"Choir Boy" Lets The Music Do The Talking

Lucy Gellman | April 15th, 2022

LGBTQ  |  Music  |  Arts & Culture  |  Theater  |  Yale Rep Theatre  |  Arts & Anti-racism


Aaron James McKenzie with members of the cast in a scene from CHOIR BOY by Tarell Alvin McCraney, directed by Christopher D. Betts, Yale Repertory Theatre, March 31-April 23, 2022. Joan Marcus Photo.

It's hard to say whether the voices or the footfalls come first. From stage left, a lone verse floats, heavenly and clear, into the theater. I! Hear! Ro-ck-in’ in the land! Rockin in the land and ringin’ them bells. Voices swell around it. Feet hit the stage in time with each other. Arms windmill through the air. By the time David (Aaron James McKenzie) steps forward to talk to his father on the phone, the stage is bathed in blue and has become a full-fledged step routine. His voice cuts through the sound.

That ability to strike a balance—thunderous and quiet, bitter and sweet, past and the present— lies at the core of Tarell Alvin McCraney's Choir Boy, running at the Yale Repertory Theatre through April 23. Directed by Christopher D. Betts with an explosively talented cast and crew, the work is a coming of age drama, musical tour de force, and exploration of queer and Black masculinities that rarely get to see a main stage. At its best, it uses both spirituals and contemporary music as a bridge, telling the story of the present with songs drenched in history.

Set “last year” at the fictional, all-Black Charles H. Drew Preparatory School for Boys, Choir Boy follows student Pharus Jonathan Young (Israel Erron Ford), whose queerness is something of an open secret at the school. McCraney chronicles a full year, during which Pharus is tapped as the choir lead, characters work to complete their junior and senior years, and Pharus tests how fully he can be himself within the confines Christianity, music, his own Blackness and that of his classmates.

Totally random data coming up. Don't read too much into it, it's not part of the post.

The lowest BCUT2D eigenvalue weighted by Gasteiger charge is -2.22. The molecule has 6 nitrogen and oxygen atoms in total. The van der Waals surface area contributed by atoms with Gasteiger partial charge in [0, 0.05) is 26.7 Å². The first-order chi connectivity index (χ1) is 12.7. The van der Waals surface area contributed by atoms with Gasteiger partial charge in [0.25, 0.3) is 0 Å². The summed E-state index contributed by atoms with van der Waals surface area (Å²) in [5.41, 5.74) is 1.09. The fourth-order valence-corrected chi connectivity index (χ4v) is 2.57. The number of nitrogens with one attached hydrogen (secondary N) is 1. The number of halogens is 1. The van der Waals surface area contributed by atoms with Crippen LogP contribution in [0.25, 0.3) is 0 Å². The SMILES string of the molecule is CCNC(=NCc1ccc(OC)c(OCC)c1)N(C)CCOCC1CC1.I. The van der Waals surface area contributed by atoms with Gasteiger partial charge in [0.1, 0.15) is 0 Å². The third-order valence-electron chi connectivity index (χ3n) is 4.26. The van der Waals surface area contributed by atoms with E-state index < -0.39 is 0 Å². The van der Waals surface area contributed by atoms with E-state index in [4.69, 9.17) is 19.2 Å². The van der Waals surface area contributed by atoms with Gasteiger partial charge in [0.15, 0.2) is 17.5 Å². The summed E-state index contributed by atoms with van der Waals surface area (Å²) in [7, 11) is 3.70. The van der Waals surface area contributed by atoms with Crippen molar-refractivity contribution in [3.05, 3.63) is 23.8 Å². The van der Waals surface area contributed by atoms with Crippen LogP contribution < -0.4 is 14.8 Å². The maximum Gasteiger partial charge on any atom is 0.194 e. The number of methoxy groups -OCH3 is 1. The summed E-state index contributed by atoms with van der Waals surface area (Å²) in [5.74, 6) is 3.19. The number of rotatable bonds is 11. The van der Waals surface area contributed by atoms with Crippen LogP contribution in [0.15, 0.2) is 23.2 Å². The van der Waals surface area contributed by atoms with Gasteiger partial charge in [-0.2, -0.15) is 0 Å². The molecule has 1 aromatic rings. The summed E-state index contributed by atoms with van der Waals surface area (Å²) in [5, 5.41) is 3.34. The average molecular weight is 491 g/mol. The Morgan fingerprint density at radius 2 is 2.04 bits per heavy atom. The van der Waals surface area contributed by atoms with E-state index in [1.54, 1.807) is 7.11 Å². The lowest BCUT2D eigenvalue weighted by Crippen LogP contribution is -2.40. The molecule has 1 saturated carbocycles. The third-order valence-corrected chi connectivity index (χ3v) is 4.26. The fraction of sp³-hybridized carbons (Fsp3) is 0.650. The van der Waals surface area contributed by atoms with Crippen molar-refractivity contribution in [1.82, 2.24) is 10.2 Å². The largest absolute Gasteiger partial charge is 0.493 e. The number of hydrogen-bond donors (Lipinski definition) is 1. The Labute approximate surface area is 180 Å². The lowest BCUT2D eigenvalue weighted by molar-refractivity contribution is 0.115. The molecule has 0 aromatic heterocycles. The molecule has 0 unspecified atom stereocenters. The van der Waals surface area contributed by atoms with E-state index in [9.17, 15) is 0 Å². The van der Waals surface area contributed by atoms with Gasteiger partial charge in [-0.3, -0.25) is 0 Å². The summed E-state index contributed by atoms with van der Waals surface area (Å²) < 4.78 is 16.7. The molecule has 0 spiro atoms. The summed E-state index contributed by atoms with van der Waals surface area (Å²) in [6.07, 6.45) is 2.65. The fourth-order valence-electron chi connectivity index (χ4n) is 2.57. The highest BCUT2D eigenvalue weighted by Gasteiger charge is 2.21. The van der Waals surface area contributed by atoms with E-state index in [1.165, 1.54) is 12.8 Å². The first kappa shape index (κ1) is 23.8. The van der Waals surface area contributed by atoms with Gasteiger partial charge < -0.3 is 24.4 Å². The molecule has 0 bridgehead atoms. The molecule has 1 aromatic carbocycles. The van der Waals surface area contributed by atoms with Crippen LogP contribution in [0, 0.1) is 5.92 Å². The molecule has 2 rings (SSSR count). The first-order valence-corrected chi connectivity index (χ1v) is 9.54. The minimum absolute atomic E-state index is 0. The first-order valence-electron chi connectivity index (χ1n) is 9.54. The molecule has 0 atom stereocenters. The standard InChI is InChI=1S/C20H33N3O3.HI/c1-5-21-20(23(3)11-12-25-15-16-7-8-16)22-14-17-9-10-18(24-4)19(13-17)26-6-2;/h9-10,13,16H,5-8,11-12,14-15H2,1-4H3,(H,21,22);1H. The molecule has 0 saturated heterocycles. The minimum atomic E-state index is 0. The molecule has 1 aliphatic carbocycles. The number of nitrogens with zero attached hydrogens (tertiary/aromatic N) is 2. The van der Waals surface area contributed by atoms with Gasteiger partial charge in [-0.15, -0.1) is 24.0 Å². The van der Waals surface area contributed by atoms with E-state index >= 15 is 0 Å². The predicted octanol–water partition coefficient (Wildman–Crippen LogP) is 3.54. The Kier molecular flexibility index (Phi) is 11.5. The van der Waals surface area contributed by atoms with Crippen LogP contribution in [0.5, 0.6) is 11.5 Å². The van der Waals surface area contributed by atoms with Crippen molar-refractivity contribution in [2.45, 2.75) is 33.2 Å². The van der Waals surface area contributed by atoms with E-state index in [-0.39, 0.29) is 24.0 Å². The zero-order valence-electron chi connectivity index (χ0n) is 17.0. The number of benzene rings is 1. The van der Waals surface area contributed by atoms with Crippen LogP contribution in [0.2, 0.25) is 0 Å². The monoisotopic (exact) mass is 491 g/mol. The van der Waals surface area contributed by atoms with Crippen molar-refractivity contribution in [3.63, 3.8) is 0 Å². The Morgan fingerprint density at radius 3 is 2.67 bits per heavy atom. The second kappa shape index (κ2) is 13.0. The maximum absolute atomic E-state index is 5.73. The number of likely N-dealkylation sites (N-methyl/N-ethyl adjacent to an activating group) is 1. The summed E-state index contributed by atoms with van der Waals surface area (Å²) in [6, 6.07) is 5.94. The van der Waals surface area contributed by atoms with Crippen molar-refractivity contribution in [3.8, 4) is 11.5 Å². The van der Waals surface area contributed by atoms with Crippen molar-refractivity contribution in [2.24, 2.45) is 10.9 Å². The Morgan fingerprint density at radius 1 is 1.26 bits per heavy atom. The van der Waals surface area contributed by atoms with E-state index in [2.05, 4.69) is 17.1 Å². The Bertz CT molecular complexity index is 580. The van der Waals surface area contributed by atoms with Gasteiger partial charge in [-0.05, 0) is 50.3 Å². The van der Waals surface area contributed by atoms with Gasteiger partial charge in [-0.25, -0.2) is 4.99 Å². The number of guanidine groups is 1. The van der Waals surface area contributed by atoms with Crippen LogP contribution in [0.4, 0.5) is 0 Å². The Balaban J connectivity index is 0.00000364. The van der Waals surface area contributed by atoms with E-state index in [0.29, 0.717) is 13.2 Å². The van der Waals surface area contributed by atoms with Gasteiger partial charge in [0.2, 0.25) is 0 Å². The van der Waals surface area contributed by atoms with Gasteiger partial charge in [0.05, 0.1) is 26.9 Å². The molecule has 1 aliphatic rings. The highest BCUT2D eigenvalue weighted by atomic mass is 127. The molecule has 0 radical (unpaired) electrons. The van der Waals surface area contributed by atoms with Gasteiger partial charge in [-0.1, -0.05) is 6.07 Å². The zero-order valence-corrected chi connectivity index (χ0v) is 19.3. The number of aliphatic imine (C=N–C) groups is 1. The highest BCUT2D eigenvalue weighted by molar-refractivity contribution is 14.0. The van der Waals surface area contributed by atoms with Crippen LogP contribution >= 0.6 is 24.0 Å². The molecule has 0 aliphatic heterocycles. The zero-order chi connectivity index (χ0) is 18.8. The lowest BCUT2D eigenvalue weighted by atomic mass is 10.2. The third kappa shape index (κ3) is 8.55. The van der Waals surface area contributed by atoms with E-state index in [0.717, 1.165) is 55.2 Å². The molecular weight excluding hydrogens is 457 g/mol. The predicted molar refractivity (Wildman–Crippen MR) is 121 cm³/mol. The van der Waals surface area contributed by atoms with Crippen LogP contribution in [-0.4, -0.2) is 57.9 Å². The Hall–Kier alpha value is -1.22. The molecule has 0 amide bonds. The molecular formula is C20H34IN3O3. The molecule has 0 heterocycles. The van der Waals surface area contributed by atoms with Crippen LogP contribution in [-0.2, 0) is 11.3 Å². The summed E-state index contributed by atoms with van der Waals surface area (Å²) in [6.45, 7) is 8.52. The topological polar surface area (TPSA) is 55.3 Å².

When we meet him, he is one verse into the school’s song “Trust and Obey,” and already fending off homophobic vitriol from his classmate Bobby (Anthony Holiday), whose lips have a way of curling up into a reddish-pink snarl. Around him, the other boys continue to sing as if nothing has happened. When Pharus turns around to glare at Bobby, it lands him in the headmaster’s office, and launches the play into being.


Aaron James McKenzie with members of the cast in a scene from CHOIR BOY by Tarell Alvin McCraney, directed by Christopher D. Betts, Yale Repertory Theatre, March 31-April 23, 2022. Joan Marcus Photo.

From that moment, the audience is deep in this world, which feels both removed from and intimately familiar to New Haven. The city does not have an analogue to the Drew School—elite prep schools like Foote and Hopkins are places where Black students have spoken out about not feeling safe, in fact—but it is a place where the legacy of Black education and educators runs deep. Just blocks from the play’s York Street stage, the city is still home to thriving chapters of Black Greek organizations and community incubators including the Q House, ConnCAT, Stetson Library, and ConnCORP. It’s hard not to see the show and feel a pang for what could have been the country’s first HBCU, thwarted by both the city and Yale in 1831.

This is McCraney’s introduction to a universe that feels deeply relatable—and also one of immense possibility. In this sense, Pharus is the very beacon of light that his name suggests, guiding the audience through a year in which his presence as a gay student is at turns maligned, feared, questioned, accepted and euphamized (to some of his classmates, he is called everything but his name; to the headmaster, he is “gifted” and “special,” but also extra enough that he’s asked to tone it down). As he takes the character on, Ford is exceptional: his Pharus has a six-octave range and then some, with a voice that starts in his ribcage and can go right through the roof of the theater.